The hypothesis states that monopolar, square wave pulses with durations short compared to the charging time of outer cell membranes are implicitly characterized by rise and fall times which are short compared to the charging time. The rapidly changing electric fields during the rise and fall of the pulse amplitudes, or the transient features, are the cause for intracellular effects . It was further hypothesized that the plateau of the square wave pulse determines only the magnitude of outer membrane effects, such as electropermeabilization. However, it should be pointed out that electrical pulses, which extend in duration beyond the charging time constant of cell outer membranes, can still affect subcellular structures. By porating outer membranes, an effect which is usually attributed to pulses of microsecond duration and longer, and therefore making it “transparent” for the electric field, resistive coupling with subcellular structures may cause similar effects as described above .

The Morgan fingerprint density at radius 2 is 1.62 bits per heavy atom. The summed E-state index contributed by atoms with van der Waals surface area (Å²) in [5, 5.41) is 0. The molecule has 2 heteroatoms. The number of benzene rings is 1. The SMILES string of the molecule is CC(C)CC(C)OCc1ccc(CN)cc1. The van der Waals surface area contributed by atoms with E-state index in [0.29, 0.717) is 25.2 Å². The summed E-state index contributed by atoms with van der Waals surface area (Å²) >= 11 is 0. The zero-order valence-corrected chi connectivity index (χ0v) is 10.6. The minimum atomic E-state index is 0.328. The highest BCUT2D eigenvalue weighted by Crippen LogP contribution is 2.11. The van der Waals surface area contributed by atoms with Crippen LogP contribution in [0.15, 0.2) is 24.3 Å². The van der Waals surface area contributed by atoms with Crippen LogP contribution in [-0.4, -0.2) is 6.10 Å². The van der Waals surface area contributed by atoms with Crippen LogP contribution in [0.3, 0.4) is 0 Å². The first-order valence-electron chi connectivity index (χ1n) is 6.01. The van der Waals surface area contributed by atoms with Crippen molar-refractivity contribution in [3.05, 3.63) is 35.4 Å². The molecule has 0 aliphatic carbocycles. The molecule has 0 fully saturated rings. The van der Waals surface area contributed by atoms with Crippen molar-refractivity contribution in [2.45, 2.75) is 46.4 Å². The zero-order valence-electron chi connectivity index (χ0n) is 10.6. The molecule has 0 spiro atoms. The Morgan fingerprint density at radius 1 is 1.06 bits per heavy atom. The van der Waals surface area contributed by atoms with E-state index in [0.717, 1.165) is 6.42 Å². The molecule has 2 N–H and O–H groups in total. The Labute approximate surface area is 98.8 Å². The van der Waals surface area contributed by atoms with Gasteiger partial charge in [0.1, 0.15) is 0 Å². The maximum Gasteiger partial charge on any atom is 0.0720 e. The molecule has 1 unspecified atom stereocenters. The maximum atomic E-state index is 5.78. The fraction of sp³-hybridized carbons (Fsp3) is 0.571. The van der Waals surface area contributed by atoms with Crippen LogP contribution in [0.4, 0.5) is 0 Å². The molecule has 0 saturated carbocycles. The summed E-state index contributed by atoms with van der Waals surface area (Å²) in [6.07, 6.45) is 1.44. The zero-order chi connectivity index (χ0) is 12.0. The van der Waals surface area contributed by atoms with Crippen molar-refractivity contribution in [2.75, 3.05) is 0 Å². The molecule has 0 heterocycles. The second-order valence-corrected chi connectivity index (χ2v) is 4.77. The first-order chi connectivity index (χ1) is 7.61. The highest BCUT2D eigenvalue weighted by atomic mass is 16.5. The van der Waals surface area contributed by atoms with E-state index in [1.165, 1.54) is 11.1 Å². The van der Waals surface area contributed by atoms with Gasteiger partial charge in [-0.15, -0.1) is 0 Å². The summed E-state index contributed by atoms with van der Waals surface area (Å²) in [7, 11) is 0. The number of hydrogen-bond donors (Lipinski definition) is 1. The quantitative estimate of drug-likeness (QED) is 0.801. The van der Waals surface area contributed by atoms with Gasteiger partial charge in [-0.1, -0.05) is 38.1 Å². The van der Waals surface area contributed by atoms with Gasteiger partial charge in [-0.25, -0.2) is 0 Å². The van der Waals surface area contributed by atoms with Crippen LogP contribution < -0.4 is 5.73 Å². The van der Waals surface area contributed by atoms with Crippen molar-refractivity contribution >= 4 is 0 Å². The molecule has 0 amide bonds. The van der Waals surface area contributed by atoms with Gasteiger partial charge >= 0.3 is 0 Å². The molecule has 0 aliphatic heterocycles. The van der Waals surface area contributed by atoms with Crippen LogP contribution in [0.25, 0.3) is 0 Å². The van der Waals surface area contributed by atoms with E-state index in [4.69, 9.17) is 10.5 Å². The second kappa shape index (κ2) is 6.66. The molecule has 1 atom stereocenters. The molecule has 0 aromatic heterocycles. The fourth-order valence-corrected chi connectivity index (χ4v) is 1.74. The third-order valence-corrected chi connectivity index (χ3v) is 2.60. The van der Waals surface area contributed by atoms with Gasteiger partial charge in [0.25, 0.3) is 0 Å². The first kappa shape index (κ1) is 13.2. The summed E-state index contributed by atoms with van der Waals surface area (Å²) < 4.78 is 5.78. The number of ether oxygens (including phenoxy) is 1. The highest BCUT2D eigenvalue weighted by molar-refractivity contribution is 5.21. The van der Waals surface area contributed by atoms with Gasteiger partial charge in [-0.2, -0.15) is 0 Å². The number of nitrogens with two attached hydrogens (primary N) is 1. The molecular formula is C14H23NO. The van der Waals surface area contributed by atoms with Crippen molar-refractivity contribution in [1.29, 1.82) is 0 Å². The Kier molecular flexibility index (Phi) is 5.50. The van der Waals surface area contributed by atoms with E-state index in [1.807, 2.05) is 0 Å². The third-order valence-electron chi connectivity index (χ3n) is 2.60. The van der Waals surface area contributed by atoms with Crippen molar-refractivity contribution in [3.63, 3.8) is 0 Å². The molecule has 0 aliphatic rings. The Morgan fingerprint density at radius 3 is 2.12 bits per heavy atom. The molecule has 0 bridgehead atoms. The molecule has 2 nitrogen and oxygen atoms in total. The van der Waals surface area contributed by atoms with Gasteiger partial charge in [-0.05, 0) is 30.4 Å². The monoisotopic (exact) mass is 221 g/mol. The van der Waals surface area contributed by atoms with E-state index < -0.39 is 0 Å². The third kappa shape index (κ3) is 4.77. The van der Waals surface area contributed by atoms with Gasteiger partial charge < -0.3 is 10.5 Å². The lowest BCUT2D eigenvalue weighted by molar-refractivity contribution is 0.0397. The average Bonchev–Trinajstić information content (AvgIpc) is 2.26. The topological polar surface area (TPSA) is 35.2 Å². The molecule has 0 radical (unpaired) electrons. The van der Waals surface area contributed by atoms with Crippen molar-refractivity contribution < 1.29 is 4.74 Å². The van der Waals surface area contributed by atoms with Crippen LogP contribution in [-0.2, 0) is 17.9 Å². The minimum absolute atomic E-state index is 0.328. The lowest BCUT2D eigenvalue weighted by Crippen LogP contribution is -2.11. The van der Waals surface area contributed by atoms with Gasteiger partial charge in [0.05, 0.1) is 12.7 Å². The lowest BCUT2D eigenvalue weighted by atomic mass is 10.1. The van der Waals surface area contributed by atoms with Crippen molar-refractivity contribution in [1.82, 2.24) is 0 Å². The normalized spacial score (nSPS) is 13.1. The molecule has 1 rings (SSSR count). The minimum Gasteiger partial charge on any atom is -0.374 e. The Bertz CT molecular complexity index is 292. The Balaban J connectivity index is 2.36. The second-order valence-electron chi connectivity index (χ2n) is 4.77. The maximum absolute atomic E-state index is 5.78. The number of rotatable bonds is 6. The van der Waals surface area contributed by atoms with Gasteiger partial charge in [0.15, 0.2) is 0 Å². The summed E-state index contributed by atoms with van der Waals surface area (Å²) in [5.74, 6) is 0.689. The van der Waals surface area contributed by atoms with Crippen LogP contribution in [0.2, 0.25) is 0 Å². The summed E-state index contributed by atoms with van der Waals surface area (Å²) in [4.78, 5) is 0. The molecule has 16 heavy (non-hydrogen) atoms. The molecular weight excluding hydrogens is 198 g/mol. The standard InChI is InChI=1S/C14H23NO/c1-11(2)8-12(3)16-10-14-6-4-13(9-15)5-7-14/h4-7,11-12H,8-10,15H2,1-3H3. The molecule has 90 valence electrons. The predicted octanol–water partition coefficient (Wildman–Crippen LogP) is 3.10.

That the transient features of nanosecond pulses determine the magnitude of intracellular effects can also be understood by considering the pulses in the frequency domain. Based on the Fourier analysis of monopolar square wave pulses, assuming that they can be approximated by a trapezoidal shape with τp defining the pulse duration excluding the rising and falling part, and τr the rise and fall time, respectively, the frequency spectrum is defined by two corner frequencies. The first corner frequency, determined by the pulse duration, τp, is: